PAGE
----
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what we remember about our histories. His painting Hadassah (figure 6) uses collage and milky paint to express a personal history that only exists as a collection of “hazy bits and pieces of memory” (Schacter, p. 56). Artist Christel Dillbihner in her piece titled Excursions VI uses old and discarded objects as visual representations of memory and seems to borrow from the Greek analogy of memory as a wax tablet with her use of wax to cover a piece of torn paper concealing a photograph of her brother, who died at an early age. All these expressions of memory are personal and intimate, and yet they seem universal. Memorial and reminiscence is common throughout all cultures. In many cultures there exists a very close link between the past and present in everyday life; however, in contemporary western urban society this link is tenuous at best.

Fig. 5

Research has explored the importance of memory in everyday life - for such mundane (yet important) things as knowing your address. It has also explored the link between identity and memories and found that you are what you remember - and what you forget. It has found that identity and memory can also exist in societies and groups, including families and also how we place memory in inanimate objects to hold a memory for longer. Research has also explored the link between space and memory, how memories can be triggered by a place or even just an empty hole such as the World Trade Centre ‘Ground Zero’. However it is the ability to create objects and space with the intention of triggering a memory or feeling that interests me the most. My research aims to explore the memories that a group of people have of an individual and then attempt to create memory objects that express these memories or prompt them. My intention is to add to the area of phenomenological humanist historical research, and perhaps add to the knowledge of New Zealand rural history.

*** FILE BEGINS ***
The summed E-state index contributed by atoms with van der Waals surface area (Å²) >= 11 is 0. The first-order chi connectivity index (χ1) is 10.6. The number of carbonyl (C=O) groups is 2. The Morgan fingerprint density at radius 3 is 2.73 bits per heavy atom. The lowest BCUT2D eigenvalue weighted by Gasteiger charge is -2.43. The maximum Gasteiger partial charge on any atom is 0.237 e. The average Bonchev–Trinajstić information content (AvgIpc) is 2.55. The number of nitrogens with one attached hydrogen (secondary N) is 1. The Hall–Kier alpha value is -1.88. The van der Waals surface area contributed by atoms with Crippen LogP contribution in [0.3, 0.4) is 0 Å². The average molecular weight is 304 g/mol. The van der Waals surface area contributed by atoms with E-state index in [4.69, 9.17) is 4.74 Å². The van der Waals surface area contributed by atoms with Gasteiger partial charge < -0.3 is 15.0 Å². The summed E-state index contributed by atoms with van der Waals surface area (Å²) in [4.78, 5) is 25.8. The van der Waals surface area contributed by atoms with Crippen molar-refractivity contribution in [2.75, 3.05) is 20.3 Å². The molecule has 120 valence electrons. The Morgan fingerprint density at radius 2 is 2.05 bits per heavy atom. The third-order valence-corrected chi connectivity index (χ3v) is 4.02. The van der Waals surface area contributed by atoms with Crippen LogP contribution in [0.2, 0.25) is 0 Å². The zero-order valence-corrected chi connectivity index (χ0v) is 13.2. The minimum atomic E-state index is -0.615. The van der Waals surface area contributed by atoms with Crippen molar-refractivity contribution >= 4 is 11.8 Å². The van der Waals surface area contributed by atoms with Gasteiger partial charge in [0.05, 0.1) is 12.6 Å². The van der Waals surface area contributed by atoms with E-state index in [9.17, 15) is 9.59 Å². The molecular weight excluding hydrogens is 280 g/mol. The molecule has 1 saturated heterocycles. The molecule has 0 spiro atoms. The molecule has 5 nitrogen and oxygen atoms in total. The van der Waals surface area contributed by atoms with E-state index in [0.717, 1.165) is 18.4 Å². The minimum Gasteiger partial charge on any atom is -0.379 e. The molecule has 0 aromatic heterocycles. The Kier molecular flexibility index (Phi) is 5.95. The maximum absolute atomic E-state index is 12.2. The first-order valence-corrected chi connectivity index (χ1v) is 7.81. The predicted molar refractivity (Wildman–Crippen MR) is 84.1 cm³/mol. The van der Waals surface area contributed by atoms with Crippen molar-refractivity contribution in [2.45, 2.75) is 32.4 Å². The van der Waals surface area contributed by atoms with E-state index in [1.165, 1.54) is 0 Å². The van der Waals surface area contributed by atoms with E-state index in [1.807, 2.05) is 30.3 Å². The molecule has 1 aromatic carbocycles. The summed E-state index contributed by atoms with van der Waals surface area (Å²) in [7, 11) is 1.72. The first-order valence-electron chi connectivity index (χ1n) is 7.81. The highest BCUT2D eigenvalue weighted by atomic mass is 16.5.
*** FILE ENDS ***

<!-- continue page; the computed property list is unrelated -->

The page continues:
First Son: Memory and Myth, an adjustment of faith  

First Son is an exploration of cultural change in New Zealand from the 1940s till the 1980susing textiles as medium for communication. It ai...

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